caption
US Marines march to the beach from a landing craft utility for an amphibious assault exercise in Klaipeda, Lithuania, June 15, 2019.
source
US Navy/Mass Comm Specialist 3rd Class Jack D. Aistrup

During BaltOps in 2018, which took place in the same area, a Danish official told Defense News his crew had to keep their cellphones on airplane mode to thwart hacking. And participants in Trident Juncture, a major NATO exercise in Norway in October and November, reported electronic interference.

caption
A Royal Marine disembarks the USS Mount Whitney onto a landing craft vehicle attached to British Royal Navy ship HMS Albion in the Baltic Sea, June 16, 2019.
source
US Navy/Mass Comm Specialist 2nd Class Scott Barnes

Source: Defense News


Asked about using airplane mode during the exercise this year, Starr and Sellin said forces present took standard security measures. “Much of that has to do with just trying to avoid interference with systems embarked on our networks and our own shipping,” Starr said.

caption
Landing craft utility vessels stand by at sea after transporting Marines during an amphibious landing demonstration in Lithuania, June 16, 2019.
source
US Marine Corps/Cpl. Tawanya Norwood

“We took our standard operational security posture that we would on any deployment,” Sellin said. “But the short answer to your question is yes, we have our cellphones in airplane mode right now.”

caption
Romanian Marines in an amphibious assault vehicle exit a landing craft utility as a part of an amphibious landing demonstration in Lithuania, June 16, 2019.
source
US Marine Corps/Cpl. Tawanya Norwood

Tensions with Russia have led the US to shift toward what officials describe as “great power competition,” with an increased potential for conflict with an adversary of similar capabilities.

caption
US Marines perform a simulated amphibious assault from a landing craft utility in Lithuania, June 16, 2019.
source
US Marine Corps/Cpl. Tawanya Norwood

Asked if that competition changed the planning process, Starr and Sellin said the goal of exercises like BaltOps was to deter adversaries and avoid conflict, though Sellin said the possibility of facing advanced weaponry, like Russian anti-access/area denial systems in Kaliningrad, “are absolutely part of the amphibious planning process.”

caption
A US Marine and Spanish Marines buddy rush across the beach following an amphibious landing demonstration during the final event of NATO exercise Baltic Operations 2019 in Lithuania, June 16, 2019, June 16, 2019.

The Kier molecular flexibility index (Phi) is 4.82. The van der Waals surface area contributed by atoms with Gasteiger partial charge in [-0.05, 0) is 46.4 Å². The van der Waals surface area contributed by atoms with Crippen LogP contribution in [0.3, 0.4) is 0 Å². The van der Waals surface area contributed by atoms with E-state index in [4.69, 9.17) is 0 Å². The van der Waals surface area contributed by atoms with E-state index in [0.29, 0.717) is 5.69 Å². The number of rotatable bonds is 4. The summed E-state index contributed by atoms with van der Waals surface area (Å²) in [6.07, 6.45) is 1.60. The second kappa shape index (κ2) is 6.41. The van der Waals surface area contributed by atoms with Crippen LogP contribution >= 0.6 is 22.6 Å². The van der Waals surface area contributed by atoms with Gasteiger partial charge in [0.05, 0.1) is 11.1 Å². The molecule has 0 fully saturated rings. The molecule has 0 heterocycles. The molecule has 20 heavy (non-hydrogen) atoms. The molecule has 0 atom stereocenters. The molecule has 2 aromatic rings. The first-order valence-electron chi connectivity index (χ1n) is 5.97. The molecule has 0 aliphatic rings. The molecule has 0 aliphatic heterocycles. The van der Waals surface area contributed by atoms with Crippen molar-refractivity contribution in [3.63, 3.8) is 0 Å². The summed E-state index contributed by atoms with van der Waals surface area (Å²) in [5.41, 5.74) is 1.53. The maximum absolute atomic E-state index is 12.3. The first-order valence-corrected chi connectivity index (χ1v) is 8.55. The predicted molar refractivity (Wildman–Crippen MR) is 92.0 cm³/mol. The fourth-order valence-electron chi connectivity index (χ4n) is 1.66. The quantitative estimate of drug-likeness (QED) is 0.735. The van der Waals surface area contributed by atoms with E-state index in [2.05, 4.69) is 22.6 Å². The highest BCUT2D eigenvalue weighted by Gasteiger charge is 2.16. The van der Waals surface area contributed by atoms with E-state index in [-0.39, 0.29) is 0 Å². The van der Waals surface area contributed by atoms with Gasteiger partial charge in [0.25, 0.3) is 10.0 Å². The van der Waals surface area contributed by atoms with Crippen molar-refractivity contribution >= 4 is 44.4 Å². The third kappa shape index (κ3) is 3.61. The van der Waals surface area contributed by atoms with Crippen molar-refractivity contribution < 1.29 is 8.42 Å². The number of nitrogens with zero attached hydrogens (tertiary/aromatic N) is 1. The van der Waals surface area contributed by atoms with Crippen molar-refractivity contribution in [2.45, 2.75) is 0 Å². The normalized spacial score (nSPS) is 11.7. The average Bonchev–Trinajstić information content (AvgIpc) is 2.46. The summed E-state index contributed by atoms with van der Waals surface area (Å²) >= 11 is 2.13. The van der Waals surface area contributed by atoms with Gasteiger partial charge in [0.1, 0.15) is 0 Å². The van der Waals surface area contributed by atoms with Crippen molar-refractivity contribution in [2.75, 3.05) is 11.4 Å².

source
US Marine Corps/Cpl. Tawanya Norwood

BaltOps 2019 took place just after the 75th anniversary of D-Day, and while that still colors popular perceptions of amphibious operations, Starr and Sellin said they don’t plan for the kind of massive landing that put hundreds of thousands of Allied troops ashore in Normandy in 1944.

caption
A US Navy landing craft offloads vehicles during an amphibious exercise at Kallaste Beach in Estonia, June 12, 2019.
source
US Navy/Mass Comm Specialist 3rd Class Jack D. Aistrup

On June 6, 1944, more than 130,000 Allied troops rushed ashore on Normandy’s beaches as part of Operation Overlord, the beginning of the assault known as D-Day.


“More often we’re going to do amphibious operations that are fairly quick,” landing forces to achieve specific objectives and then be extracted, Starr said. “The days of yore where you have large forces going ashore against a large entrenched or dug-in force isn’t the common feature of how we plan for, conduct, and practice doing amphibious operations in today’s environment.”

caption
Romanian Marines storm the beach during an amphibious assault exercise for Baltic Operations 2019’s Distinguished Visitors Day in Palanga, Lithuania, June 15, 2019.
source
US Marine Corps/Lance Cpl. Antonio Garcia

“The reality is as amphibious planners, our job is to give our commanders a variety of options … for ways to accomplish the mission, and it’s very much not limited to putting a huge force ashore,” Sellin said.

caption
US Marine Cpl. Timothy Moffitt runs ashore during an amphibious assault exercise for Baltic Operations 2019 in Palanga, Lithuania, June 15, 2019.
source
US Marine Corps/Lance Cpl. Antonio Garcia